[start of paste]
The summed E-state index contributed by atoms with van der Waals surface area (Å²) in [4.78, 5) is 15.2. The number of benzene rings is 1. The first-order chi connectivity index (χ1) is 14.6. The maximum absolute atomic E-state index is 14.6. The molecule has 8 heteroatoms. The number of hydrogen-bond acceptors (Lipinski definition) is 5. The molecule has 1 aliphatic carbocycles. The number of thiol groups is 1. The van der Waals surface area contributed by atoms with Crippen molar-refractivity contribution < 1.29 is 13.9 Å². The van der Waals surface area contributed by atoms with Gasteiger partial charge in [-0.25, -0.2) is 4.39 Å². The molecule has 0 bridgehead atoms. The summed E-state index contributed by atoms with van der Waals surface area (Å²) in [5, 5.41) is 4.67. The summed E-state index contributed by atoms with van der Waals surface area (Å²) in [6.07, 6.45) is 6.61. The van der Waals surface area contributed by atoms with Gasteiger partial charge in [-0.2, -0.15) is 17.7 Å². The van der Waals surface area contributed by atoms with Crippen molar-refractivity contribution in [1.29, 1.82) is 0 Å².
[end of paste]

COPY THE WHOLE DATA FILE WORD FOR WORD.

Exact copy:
The summed E-state index contributed by atoms with van der Waals surface area (Å²) in [4.78, 5) is 15.2. The number of benzene rings is 1. The first-order chi connectivity index (χ1) is 14.6. The maximum absolute atomic E-state index is 14.6. The molecule has 8 heteroatoms. The number of hydrogen-bond acceptors (Lipinski definition) is 5. The molecule has 1 aliphatic carbocycles. The number of thiol groups is 1. The van der Waals surface area contributed by atoms with Crippen molar-refractivity contribution < 1.29 is 13.9 Å². The van der Waals surface area contributed by atoms with Gasteiger partial charge in [-0.25, -0.2) is 4.39 Å². The molecule has 0 bridgehead atoms. The summed E-state index contributed by atoms with van der Waals surface area (Å²) in [5, 5.41) is 4.67. The summed E-state index contributed by atoms with van der Waals surface area (Å²) in [6.07, 6.45) is 6.61. The van der Waals surface area contributed by atoms with Gasteiger partial charge in [-0.2, -0.15) is 17.7 Å². The van der Waals surface area contributed by atoms with Crippen molar-refractivity contribution in [1.29, 1.82) is 0 Å².